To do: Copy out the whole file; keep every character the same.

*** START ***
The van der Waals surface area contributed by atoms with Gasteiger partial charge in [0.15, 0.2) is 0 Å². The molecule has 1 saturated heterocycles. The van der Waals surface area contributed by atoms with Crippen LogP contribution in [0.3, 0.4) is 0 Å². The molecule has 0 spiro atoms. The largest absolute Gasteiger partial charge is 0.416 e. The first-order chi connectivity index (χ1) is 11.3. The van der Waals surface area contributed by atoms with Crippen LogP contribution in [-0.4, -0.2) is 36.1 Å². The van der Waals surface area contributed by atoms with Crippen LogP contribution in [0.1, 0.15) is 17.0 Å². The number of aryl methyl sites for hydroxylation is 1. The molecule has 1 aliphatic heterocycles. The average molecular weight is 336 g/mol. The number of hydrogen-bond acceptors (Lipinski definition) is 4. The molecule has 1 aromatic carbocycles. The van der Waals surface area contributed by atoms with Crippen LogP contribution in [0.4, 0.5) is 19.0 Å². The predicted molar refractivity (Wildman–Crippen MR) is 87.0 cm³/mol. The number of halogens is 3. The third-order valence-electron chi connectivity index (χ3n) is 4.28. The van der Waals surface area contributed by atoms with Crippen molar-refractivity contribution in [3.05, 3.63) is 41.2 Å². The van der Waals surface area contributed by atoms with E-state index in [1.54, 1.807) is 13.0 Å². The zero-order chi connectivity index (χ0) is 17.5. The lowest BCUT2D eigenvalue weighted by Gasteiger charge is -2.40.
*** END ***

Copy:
The van der Waals surface area contributed by atoms with Gasteiger partial charge in [0.15, 0.2) is 0 Å². The molecule has 1 saturated heterocycles. The van der Waals surface area contributed by atoms with Crippen LogP contribution in [0.3, 0.4) is 0 Å². The molecule has 0 spiro atoms. The largest absolute Gasteiger partial charge is 0.416 e. The first-order chi connectivity index (χ1) is 11.3. The van der Waals surface area contributed by atoms with Crippen LogP contribution in [-0.4, -0.2) is 36.1 Å². The van der Waals surface area contributed by atoms with Crippen LogP contribution in [0.1, 0.15) is 17.0 Å². The number of aryl methyl sites for hydroxylation is 1. The molecule has 1 aliphatic heterocycles. The average molecular weight is 336 g/mol. The number of hydrogen-bond acceptors (Lipinski definition) is 4. The molecule has 1 aromatic carbocycles. The van der Waals surface area contributed by atoms with Crippen LogP contribution in [0.4, 0.5) is 19.0 Å². The predicted molar refractivity (Wildman–Crippen MR) is 87.0 cm³/mol. The number of halogens is 3. The third-order valence-electron chi connectivity index (χ3n) is 4.28. The van der Waals surface area contributed by atoms with Crippen molar-refractivity contribution in [3.05, 3.63) is 41.2 Å². The van der Waals surface area contributed by atoms with E-state index in [1.54, 1.807) is 13.0 Å². The zero-order chi connectivity index (χ0) is 17.5. The lowest BCUT2D eigenvalue weighted by Gasteiger charge is -2.40.